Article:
The key points from this article
- A Cobb grand jury recommended that no action be taken against Officer Max Karneol, who fatally shot 17-year-old Vincent Truitt during a chase in July of 2020.
- Cobb County District Attorney Flynn Broady stated during a press conference Thursday at the Cobb Superior Courthouse that he intends no further action to be taken against Karneol.
- [CORRECTION: An earlier version of this article stated that the case was submitted to the grand jury as a civil, rather than a criminal case. There is no distinction between a civil and criminal grand jury. We regret the error]
- Deputy Chief Assistant District Attorney Jason Saliba showed the press selections from the dash cam and body cam video of the chase.
- Vincent Truitt’s family and attorneys met with the press in the lobby of the Superior Court building, and expressed anger at Broady for not pursuing criminal charges.
- Gerald Griggs, an attorney for the Truitt family, said the family would move forward with its $50 million lawsuit against the county.
Cobb County District Attorney Flynn Broad announced in a press conference Thursday that a grand jury had recommended that no action be taken against a police officer who shot Vincent Truitt, who died of the gunshot wound.
What the grand jury decided
The findings from the grand jury, distributed to the press stated:
On February 18, 2021, the District Attorney presented evidence to the Cobb County Grand Jury regarding the use of force involving the Cobb County Police Department Officer Max H. Karneol which occurred on July 13. 2020, in Cobb County, Georgia. After reviewing the evidence presented, which included the testimony of Georgia Bureau of Investigation Agent Taylor, body worn camera footage and dash mounted camera footage, the 2021 JANUARY FEBRUARY Term Grand Jury, by majority vote, has determined the use of force by the officer involved was authorized pursuant to O.C.G.A. 16-3-20, and 17-4-20.
Based upon the findings and determination by the Grand Jury, it is the recommendation that the District Attorney take no further action regarding this matter.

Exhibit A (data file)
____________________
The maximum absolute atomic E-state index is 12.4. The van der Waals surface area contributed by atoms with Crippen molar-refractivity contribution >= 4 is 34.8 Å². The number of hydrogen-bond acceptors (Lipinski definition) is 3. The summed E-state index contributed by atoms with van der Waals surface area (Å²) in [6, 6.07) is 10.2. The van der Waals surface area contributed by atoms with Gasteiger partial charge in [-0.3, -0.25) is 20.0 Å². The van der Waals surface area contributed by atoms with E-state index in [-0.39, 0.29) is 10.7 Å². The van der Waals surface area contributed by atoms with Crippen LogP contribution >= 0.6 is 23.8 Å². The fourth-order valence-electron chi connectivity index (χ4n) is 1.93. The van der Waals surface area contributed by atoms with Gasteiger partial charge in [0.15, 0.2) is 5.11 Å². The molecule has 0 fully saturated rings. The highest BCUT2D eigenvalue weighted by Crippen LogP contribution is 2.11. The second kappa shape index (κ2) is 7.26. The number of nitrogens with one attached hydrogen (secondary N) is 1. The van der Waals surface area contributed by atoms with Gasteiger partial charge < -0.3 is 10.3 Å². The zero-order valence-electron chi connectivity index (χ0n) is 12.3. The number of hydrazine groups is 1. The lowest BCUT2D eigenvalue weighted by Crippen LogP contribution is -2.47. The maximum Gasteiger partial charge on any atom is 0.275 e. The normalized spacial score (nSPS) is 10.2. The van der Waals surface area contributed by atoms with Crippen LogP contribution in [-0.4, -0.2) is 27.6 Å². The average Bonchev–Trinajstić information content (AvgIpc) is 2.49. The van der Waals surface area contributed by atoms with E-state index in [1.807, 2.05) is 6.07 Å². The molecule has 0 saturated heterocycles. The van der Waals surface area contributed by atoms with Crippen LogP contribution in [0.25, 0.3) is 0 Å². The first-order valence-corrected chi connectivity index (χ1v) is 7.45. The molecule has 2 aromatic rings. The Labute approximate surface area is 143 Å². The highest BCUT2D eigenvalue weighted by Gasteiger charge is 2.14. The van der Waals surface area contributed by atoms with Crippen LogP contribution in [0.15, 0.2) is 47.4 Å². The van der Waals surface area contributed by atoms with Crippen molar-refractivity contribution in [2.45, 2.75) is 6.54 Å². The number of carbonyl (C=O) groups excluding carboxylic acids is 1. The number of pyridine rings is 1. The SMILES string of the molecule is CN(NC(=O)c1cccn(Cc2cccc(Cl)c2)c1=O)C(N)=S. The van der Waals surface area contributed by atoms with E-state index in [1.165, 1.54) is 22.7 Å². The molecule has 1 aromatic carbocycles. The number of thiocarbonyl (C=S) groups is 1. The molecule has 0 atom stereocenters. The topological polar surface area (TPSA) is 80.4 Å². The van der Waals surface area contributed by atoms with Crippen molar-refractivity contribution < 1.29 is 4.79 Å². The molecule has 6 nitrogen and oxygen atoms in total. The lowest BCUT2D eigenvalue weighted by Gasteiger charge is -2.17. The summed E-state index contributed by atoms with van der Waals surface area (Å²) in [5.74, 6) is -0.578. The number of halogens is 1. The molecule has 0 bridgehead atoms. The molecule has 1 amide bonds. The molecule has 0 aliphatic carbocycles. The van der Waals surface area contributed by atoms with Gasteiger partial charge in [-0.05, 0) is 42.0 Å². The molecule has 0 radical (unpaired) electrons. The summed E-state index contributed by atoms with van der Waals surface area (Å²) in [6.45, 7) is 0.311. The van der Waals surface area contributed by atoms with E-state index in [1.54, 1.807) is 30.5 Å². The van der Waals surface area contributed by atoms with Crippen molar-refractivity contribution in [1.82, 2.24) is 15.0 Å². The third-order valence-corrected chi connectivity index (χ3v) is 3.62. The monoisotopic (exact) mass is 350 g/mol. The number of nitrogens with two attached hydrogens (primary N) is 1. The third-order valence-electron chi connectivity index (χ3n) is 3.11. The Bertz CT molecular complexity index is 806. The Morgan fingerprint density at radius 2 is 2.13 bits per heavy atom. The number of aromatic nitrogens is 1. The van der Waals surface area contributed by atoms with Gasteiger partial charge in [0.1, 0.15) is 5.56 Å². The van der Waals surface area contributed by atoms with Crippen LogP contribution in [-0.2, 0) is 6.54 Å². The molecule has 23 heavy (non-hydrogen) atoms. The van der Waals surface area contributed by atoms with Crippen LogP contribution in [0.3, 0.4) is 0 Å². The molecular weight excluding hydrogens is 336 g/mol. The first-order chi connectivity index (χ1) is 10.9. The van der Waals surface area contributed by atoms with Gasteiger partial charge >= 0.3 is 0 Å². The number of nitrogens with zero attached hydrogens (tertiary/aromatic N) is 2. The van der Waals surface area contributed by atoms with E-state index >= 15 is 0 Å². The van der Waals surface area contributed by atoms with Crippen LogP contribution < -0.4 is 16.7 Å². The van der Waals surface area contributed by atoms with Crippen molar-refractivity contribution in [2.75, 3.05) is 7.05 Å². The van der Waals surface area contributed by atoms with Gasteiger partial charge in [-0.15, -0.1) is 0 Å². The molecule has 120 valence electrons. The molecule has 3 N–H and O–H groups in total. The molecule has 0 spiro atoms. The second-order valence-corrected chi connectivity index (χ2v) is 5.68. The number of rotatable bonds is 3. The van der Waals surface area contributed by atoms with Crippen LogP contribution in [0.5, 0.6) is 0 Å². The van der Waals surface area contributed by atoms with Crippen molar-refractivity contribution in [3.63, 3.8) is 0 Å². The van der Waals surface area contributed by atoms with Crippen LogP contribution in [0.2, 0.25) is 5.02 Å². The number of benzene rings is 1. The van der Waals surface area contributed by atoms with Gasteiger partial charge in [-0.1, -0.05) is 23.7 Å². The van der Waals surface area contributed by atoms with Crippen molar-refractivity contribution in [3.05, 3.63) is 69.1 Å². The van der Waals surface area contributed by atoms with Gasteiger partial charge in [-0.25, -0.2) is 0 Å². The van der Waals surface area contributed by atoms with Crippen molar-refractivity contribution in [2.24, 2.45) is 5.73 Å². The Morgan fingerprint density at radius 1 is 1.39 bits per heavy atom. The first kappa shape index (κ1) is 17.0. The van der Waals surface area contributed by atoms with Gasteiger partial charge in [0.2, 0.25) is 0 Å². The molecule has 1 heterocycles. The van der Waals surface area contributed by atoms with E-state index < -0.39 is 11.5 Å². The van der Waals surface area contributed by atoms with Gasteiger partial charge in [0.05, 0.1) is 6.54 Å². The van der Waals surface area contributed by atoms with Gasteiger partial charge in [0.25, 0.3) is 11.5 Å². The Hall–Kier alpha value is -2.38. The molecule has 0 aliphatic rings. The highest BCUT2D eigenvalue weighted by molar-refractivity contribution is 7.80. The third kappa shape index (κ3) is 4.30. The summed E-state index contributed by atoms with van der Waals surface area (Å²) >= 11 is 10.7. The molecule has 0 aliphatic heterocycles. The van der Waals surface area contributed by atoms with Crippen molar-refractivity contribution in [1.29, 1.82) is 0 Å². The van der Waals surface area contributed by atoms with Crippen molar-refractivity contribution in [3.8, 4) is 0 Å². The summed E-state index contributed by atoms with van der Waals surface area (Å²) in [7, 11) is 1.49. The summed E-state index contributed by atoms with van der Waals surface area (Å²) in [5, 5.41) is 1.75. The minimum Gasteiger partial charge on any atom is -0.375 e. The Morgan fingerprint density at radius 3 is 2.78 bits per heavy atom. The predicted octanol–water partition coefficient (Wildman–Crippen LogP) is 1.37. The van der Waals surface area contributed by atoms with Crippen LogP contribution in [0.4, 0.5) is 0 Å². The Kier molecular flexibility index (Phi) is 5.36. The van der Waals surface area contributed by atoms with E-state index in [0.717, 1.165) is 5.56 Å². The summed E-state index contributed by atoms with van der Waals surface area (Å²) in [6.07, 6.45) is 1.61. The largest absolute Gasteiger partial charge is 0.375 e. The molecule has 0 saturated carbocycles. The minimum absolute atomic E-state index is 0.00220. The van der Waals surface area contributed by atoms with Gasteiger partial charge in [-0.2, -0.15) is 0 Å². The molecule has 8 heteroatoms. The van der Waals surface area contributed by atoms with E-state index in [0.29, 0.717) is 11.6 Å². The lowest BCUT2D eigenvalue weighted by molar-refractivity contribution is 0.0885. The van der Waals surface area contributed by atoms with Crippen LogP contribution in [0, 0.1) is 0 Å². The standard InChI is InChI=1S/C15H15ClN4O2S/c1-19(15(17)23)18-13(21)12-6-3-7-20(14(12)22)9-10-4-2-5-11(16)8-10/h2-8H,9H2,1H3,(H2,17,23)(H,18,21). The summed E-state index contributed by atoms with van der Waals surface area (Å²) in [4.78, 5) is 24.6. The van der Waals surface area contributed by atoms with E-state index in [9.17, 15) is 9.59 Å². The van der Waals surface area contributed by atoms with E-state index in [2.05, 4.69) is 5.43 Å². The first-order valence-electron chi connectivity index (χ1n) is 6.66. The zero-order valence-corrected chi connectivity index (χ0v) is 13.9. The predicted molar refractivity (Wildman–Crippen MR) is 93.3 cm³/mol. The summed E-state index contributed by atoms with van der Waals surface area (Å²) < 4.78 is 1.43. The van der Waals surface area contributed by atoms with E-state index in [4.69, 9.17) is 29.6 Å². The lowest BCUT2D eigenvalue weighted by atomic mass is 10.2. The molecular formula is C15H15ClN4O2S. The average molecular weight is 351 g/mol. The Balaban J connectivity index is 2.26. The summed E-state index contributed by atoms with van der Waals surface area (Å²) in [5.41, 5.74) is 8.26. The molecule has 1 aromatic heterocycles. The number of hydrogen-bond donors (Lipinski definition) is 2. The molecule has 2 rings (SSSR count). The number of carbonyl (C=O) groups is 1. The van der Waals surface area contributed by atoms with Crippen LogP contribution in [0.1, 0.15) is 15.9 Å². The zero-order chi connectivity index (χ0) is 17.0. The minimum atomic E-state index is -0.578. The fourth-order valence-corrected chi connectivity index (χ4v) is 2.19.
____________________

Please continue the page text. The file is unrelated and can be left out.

This the 18 day of February, 2021
What Georgia laws the grand jury considered when making the decision
One of the Georgia codes the grand jury considered in making the decision, O.C.G.A 16-3-20, defines when conduct (in this case deadly force) is justified.
The code reads as follows:
The fact that a person’s conduct is justified is a defense to prosecution for any crime based on that conduct. The defense of justification can be claimed:
(1) When the person’s conduct is justified under Code Section 16-3-21, 16-3-23, 16-3-24, 16-3-25, or 16-3-26;
(2) When the person’s conduct is in reasonable fulfillment of his duties as a government officer or employee;
(3) When the person’s conduct is the reasonable discipline of a minor by his parent or a person in loco parentis;
(4) When the person’s conduct is reasonable and is performed in the course of making a lawful arrest;
(5) When the person’s conduct is justified for any other reason under the laws of this state; or
(6) In all other instances which stand upon the same footing of reason and justice as those enumerated in this article.
The second section of Georgia code the grand jury considered for the case, 17-4-20, includes descriptions of when officers can use deadly force:
(b) Sheriffs and peace officers who are appointed or employed in conformity with Chapter 8 of Title 35 may use deadly force to apprehend a suspected felon only when the officer reasonably believes that the suspect possesses a deadly weapon or any object, device, or instrument which, when used offensively against a person, is likely to or actually does result in serious bodily injury; when the officer reasonably believes that the suspect poses an immediate threat of physical violence to the officer or others; or when there is probable cause to believe that the suspect has committed a crime involving the infliction or threatened infliction of serious physical harm. Nothing in this Code section shall be construed so as to restrict such sheriffs or peace officers from the use of such reasonable nondeadly force as may be necessary to apprehend and arrest a suspected felon or misdemeanant.
(c) Nothing in this Code section shall be construed so as to restrict the use of deadly force by employees of state and county correctional institutions, jails, and other places of lawful confinement or by peace officers of any agency in the State of Georgia when reasonably necessary to prevent escapes or apprehend escapees from such institutions.